Friendship and Freedom

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Friendship and Freedom, published from 1924 to 1925,[1] was a short-lived[2] American gay-interest newsletter[3] published by the Chicago-based Society for Human Rights (SHR), the first recognized homosexual rights organization in the United States. Henry Gerber, founder of the Society for Human Rights, started publishing the newsletter using his personal typewriter.[4] The purpose of the newsletter was to act as a forum of discussion among gay men.[3] The first issue of the newsletter was published in 1924,[2][5] and a total of only two issues were published.[6][7][8] Friendship and Freedom was the first known gay-interest periodical in the United States.[3][5][8] This periodical, along with Jim Kepner's Gay Fan and Lisa Ben's Vice Versa, is described by author of LGBT-issues James Thomas Sears as "amateurish".[9] The title of the magazine, Friendship and Freedom, was directly translated from a 1920s German gay magazine, Freundschaft und Freiheit.[10]

In the 1920s, the United States was less progressive compared to contemporary Germany, where many gay rights organization flourished during this period. As a result, Gerber's room in a boardinghouse was raided by the Chicago Police Department in July 1925, and everything associated with the publication of the newsletter, including Gerber's typewriter and his personal diaries, were seized. Gerber was thrown into jail for three days and the news of his arrest was published in the contemporary press with the headlines, "Strange Sex Cult Exposed."[4] All copies of Friendship and Freedom that were not in circulation were seized by the police and destroyed.[11]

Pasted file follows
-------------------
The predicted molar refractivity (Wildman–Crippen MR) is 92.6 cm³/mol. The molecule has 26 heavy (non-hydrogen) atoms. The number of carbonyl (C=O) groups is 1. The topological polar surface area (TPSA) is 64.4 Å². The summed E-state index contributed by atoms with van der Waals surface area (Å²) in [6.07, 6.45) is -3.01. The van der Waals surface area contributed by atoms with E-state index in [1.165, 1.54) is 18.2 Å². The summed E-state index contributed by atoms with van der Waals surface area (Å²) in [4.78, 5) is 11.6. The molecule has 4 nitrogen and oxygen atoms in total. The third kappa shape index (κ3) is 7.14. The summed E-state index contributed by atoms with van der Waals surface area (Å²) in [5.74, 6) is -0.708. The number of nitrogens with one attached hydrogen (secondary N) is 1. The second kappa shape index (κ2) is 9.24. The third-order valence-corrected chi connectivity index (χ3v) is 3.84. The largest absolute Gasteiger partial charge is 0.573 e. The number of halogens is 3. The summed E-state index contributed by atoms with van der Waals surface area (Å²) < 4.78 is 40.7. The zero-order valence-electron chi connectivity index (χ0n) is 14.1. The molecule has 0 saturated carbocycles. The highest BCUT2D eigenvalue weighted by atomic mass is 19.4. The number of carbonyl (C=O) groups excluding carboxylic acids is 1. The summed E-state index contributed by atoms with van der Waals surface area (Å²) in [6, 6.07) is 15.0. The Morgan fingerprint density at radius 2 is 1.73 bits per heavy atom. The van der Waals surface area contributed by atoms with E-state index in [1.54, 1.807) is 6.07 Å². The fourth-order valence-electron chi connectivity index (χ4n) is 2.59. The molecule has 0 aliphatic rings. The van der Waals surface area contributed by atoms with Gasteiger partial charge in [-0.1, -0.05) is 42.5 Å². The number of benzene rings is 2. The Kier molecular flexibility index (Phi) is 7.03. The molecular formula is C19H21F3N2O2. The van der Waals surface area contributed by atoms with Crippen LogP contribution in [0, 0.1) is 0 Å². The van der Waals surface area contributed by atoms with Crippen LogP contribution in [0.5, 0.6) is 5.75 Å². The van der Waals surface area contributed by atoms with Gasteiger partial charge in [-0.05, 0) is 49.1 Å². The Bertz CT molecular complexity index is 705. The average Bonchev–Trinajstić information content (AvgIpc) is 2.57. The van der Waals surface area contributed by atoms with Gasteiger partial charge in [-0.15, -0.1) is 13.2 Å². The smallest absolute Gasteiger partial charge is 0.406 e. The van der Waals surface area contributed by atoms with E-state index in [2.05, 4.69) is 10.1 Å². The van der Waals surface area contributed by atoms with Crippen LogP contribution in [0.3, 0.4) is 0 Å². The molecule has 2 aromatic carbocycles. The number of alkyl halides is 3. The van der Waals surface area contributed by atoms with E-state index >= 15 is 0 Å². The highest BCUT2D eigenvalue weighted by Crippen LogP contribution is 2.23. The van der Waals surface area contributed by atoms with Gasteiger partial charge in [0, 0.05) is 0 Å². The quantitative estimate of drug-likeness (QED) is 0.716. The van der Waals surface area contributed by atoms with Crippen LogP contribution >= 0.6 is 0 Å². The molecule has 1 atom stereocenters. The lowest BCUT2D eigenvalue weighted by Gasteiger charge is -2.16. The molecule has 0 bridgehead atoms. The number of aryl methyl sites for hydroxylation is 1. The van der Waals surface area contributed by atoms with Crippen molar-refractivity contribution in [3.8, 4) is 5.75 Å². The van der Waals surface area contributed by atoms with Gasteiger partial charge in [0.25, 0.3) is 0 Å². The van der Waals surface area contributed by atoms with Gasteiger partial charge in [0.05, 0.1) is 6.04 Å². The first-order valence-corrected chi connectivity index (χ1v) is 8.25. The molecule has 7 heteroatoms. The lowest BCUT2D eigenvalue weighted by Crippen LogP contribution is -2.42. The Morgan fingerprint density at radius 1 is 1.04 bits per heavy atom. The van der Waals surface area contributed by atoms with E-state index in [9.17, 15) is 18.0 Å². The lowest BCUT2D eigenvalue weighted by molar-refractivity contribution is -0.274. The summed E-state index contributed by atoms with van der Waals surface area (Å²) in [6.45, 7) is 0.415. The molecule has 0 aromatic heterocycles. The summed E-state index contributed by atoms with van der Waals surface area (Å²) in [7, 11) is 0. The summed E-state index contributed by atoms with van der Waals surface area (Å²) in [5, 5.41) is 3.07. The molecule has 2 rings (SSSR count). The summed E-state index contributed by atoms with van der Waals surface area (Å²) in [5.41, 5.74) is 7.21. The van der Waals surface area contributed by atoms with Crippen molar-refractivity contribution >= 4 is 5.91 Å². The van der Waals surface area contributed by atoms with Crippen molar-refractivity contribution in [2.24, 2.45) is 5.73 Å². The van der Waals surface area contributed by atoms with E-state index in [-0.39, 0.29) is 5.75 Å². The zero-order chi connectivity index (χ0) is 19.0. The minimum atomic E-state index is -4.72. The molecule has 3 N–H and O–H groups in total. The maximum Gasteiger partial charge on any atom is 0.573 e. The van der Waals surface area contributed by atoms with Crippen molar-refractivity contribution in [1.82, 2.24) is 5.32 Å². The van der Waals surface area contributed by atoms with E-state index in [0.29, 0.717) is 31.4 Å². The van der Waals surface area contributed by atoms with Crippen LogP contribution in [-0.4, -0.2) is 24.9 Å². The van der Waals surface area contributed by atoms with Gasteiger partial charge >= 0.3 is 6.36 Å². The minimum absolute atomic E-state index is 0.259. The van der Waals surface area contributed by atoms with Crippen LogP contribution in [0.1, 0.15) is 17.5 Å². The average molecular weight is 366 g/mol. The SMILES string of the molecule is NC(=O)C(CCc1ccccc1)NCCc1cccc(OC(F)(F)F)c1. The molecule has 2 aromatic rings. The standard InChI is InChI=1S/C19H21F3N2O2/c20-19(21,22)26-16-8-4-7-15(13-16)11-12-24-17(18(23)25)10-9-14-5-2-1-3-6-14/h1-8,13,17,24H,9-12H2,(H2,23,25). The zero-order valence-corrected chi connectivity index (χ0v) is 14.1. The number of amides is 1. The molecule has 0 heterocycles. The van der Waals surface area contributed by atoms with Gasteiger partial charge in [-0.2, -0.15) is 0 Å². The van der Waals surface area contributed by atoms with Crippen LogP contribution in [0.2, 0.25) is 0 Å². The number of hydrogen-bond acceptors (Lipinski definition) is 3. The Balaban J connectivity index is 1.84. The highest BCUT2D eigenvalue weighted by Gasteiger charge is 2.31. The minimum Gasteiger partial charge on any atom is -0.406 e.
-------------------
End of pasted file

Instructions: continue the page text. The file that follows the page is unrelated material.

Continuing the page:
No copy of Friendship and Freedom survives today.[7][12] Despite lack of any existing copy, the existence of this publication was verified by American LGBT historian Jonathan Ned Katz through a photograph published by sexologist and LGBT-rights advocate Magnus Hirschfeld in 1927 depicting homosexual publications, among them Friendship and Freedom.[13]

References[edit]

  1. ^ Robert B. Marks Ridinger (4 February 2004). Speaking for our lives: historic speeches and rhetoric for gay and lesbian rights (1892-2000). Psychology Press. pp. 866–. ISBN 978-1-56023-175-2. Retrieved 15 February 2012. 
  2. ^ a b Norman G. Kester (1997). Liberating minds: the stories and professional lives of gay, lesbian, and bisexual librarians and their advocates. McFarland. p. 92. ISBN 978-0-7864-0363-9. Retrieved 15 February 2012. 
  3. ^ a b c David E. Newton (27 October 2009). Gay and lesbian rights: a reference handbook. ABC-CLIO. p. 7. ISBN 978-1-59884-306-4. Retrieved 15 February 2012. 
  4. ^ a b Betsy Kuhn (1 January 2011). Gay Power!: The Stonewall Riots and the Gay Rights Movement, 1969. Twenty-First Century Books. p. 13. ISBN 978-0-7613-5768-1. Retrieved 15 February 2012. 
  5. ^ a b Peter M. Nardi (15 July 1999). Gay men's friendships: invincible communities. University of Chicago Press. pp. 32–. ISBN 978-0-226-56843-0. Retrieved 15 February 2012. 
  6. ^ Sam Deaderick; Tamara Turner (May 1997). Gay resistance: the hidden history. Red Letter Press. pp. 31–32. ISBN 978-0-932323-03-3. Retrieved 15 February 2012. 
  7. ^ a b Tracy Baim (1 September 2008). Out and proud in Chicago: an overview of the city's gay community. Agate Publishing. p. 34. ISBN 978-1-57284-100-0. Retrieved 15 February 2012. 
  8. ^ a b JoAnne Myers (30 July 2009). The A to Z of the lesbian liberation movement: still the rage. Scarecrow Press. pp. 8–. ISBN 978-0-8108-6811-3. Retrieved 15 February 2012. 
  9. ^ James Thomas Sears (30 October 2006). Behind the mask of the Mattachine: the Hal Call chronicles and the early movement for homosexual emancipation. Psychology Press. pp. 168–. ISBN 978-1-56023-187-5. Retrieved 15 February 2012. 
  10. ^ Robert Deam Tobin (24 May 2000). Warm brothers: queer theory and the age of Goethe. University of Pennsylvania Press. pp. 201–. ISBN 978-0-8122-3544-9. Retrieved 15 February 2012. 
  11. ^ Jim Kepner (1998). Rough news, daring views: 1950s' pioneer gay press journalism. Psychology Press. pp. 8–. ISBN 978-0-7890-0140-5. Retrieved 15 February 2012. 
  12. ^ Lisa Keen; Suzanne Beth Goldberg (23 May 2000). Strangers to the Law: Gay People on Trial. University of Michigan Press. pp. 82–. ISBN 978-0-472-08645-0. Retrieved 15 February 2012. 
  13. ^ Chad C. Heap (15 May 2009). Slumming: sexual and racial encounters in American nightlife, 1885-1940. University of Chicago Press. pp. 376–. ISBN 978-0-226-32243-8. Retrieved 15 February 2012.